Editorial: What is my role in wildfire season?
Are you prepared in case of wildfire? Is your home protected? Do you know what to take in case you must evacuate?
These are all questions we should be asking ourselves as another year of extreme wildfire behavior prepares to kick off.
Right now, agencies across the state are mobilizing. They’re hiring and training wildland fire crews to mitigate and manage anticipated wildfires. Agencies prepare for wildfire season by putting crews through intense training regimes and ensuring equipment and apparatus are in working order. But they still need your help.
What can I do to help?
Residents can help protect their homes through home and yard upkeep and by creating defensible space.
Additionally, fire managers said homeowners can create defensible space in three zones.
Zone 1 extends about 30 feet from buildings, structures or decks. This includes removing all dead plants, grass and weeds in that area, and removing dead leaves and pine needles from the yard, roof and rain gutters. Wood piles should be moved 100 feet from the home and vegetation should be moved from around and under decks.
Zone 2 extends 100 feet out from buildings, structures or decks. Grass should be mowed to a maximum height of 4 inches and there should be 10 feet of horizontal space between shrubs and trees. There should also be vertical space between grass, shrubs and trees to avoid ladder fueling. If possible, remove fallen leaves, needles, twigs, bark, cones, and other small branches to a depth of no more than 3 inches.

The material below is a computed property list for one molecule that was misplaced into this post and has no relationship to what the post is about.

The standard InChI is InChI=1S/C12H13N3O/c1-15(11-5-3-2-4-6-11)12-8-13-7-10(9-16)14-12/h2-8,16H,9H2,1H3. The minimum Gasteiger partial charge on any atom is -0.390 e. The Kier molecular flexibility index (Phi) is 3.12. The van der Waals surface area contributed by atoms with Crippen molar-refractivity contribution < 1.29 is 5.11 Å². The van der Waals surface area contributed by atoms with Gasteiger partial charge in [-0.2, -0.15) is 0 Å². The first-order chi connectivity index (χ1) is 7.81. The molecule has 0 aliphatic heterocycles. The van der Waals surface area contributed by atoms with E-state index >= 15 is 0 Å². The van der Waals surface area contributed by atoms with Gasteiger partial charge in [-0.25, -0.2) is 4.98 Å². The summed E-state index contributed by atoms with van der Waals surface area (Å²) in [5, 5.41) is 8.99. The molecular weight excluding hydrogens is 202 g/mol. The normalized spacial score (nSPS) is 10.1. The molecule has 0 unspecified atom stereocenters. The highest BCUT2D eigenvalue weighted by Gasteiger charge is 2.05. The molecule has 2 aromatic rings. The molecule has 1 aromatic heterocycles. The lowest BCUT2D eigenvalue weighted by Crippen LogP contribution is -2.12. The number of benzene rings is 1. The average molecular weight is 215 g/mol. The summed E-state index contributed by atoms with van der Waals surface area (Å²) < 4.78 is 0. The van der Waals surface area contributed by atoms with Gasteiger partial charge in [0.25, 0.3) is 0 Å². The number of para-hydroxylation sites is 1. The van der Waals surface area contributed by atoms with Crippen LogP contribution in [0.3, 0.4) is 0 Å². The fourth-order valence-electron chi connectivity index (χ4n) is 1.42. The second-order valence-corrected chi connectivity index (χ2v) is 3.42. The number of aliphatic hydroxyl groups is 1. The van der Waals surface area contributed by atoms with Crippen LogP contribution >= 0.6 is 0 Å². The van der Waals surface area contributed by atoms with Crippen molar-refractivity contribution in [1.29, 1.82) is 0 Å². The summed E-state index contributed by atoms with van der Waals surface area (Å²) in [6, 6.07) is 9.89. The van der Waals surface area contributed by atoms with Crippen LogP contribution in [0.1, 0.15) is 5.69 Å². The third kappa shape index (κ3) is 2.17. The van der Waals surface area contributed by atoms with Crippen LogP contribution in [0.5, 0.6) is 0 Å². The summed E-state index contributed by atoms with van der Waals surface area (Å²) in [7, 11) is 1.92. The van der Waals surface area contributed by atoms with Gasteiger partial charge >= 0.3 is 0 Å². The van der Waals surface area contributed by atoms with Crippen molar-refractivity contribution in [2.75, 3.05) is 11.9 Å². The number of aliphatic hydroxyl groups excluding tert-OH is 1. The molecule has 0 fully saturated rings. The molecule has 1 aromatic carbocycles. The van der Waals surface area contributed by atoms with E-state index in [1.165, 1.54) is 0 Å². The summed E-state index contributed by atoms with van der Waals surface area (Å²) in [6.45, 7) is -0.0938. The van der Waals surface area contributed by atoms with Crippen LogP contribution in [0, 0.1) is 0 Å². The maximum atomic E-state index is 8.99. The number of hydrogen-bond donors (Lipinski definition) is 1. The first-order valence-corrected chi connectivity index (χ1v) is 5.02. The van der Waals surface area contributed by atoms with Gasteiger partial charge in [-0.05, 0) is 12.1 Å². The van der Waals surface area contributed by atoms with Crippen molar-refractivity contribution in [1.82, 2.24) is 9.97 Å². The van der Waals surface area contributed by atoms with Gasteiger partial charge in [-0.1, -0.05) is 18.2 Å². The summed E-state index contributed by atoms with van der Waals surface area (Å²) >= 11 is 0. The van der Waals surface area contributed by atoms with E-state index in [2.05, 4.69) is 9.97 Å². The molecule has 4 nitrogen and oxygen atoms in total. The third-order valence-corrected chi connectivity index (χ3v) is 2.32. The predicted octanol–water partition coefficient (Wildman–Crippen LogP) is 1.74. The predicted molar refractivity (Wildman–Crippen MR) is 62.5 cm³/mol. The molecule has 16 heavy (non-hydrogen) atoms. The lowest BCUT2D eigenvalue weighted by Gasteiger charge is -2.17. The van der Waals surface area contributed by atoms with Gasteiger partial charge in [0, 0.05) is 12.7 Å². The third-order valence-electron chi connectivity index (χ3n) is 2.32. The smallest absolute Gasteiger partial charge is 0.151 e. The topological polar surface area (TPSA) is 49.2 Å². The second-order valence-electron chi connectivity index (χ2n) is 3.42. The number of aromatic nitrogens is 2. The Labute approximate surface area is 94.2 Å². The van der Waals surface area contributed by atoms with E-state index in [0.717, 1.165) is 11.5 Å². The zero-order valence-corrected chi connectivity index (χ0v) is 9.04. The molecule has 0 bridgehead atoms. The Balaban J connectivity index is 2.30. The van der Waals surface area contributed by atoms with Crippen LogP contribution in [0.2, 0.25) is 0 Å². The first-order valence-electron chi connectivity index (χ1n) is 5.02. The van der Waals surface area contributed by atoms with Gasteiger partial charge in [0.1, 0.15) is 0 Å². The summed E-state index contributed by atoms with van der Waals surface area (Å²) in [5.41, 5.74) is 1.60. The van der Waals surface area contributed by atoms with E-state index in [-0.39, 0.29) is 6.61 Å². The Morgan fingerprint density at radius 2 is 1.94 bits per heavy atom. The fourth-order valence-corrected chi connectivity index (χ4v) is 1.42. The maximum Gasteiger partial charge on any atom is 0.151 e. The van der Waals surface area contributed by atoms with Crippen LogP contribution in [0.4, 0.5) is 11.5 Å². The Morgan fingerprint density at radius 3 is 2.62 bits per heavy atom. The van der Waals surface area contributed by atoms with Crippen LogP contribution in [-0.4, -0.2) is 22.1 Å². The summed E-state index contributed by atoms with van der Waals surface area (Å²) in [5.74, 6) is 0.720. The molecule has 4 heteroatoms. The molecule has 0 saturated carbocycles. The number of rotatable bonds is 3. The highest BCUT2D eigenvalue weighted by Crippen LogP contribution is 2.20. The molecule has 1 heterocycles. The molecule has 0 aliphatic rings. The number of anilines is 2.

Zone 3 is the area beyond the home into the surrounding neighborhood. Neighborhoods should consider working with land managers to clear dense vegetation and thin trees. Ladder fuel removal should be considered. The goals of this zone are to improve the health of the wildlands and help slow an approaching wildfire. It also is an aesthetic transition between the more heavily modified Zone 2 and the unmodified surroundings. Residents can also help protect their homes by removing excess toys, patio furniture and other materials from around the home.
If you have questions don’t hesitate to ask. More information is available by contacting your local fire department or following the BIA Wildland Fire Management - Navajo Region on Facebook.
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